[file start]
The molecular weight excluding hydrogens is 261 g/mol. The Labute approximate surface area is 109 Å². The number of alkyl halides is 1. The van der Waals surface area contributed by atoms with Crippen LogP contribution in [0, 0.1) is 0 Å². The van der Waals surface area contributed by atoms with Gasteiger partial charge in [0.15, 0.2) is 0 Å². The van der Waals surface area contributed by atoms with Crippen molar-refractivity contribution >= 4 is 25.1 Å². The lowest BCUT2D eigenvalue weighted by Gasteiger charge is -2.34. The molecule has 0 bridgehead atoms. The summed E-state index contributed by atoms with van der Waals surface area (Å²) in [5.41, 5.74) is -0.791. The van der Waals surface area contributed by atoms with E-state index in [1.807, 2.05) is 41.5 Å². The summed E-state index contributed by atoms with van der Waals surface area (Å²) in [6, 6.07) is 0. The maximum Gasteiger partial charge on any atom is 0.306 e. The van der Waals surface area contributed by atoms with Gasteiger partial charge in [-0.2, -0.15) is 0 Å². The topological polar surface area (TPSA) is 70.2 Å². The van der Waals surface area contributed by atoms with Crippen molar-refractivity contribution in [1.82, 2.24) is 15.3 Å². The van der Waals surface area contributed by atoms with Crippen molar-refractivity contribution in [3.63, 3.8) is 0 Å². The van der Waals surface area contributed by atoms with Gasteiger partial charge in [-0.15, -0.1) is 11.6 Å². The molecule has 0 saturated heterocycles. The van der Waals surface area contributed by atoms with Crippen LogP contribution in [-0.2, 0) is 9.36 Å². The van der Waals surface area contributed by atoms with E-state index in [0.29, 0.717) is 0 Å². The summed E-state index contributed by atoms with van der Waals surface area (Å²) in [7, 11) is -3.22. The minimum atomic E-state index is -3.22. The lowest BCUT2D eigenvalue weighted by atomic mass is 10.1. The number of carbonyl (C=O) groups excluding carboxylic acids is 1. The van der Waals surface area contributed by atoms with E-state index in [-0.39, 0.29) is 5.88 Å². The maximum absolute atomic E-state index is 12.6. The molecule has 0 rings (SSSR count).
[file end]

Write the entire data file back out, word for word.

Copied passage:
The molecular weight excluding hydrogens is 261 g/mol. The Labute approximate surface area is 109 Å². The number of alkyl halides is 1. The van der Waals surface area contributed by atoms with Crippen LogP contribution in [0, 0.1) is 0 Å². The van der Waals surface area contributed by atoms with Gasteiger partial charge in [0.15, 0.2) is 0 Å². The van der Waals surface area contributed by atoms with Crippen molar-refractivity contribution >= 4 is 25.1 Å². The lowest BCUT2D eigenvalue weighted by Gasteiger charge is -2.34. The molecule has 0 bridgehead atoms. The summed E-state index contributed by atoms with van der Waals surface area (Å²) in [5.41, 5.74) is -0.791. The van der Waals surface area contributed by atoms with E-state index in [1.807, 2.05) is 41.5 Å². The summed E-state index contributed by atoms with van der Waals surface area (Å²) in [6, 6.07) is 0. The maximum Gasteiger partial charge on any atom is 0.306 e. The van der Waals surface area contributed by atoms with Gasteiger partial charge in [-0.2, -0.15) is 0 Å². The topological polar surface area (TPSA) is 70.2 Å². The van der Waals surface area contributed by atoms with Crippen molar-refractivity contribution in [1.82, 2.24) is 15.3 Å². The van der Waals surface area contributed by atoms with Crippen molar-refractivity contribution in [3.63, 3.8) is 0 Å². The van der Waals surface area contributed by atoms with Gasteiger partial charge in [-0.15, -0.1) is 11.6 Å². The molecule has 0 saturated heterocycles. The van der Waals surface area contributed by atoms with Crippen LogP contribution in [-0.2, 0) is 9.36 Å². The van der Waals surface area contributed by atoms with E-state index in [0.29, 0.717) is 0 Å². The summed E-state index contributed by atoms with van der Waals surface area (Å²) in [7, 11) is -3.22. The minimum atomic E-state index is -3.22. The lowest BCUT2D eigenvalue weighted by atomic mass is 10.1. The number of carbonyl (C=O) groups excluding carboxylic acids is 1. The van der Waals surface area contributed by atoms with E-state index in [-0.39, 0.29) is 5.88 Å². The maximum absolute atomic E-state index is 12.6. The molecule has 0 rings (SSSR count).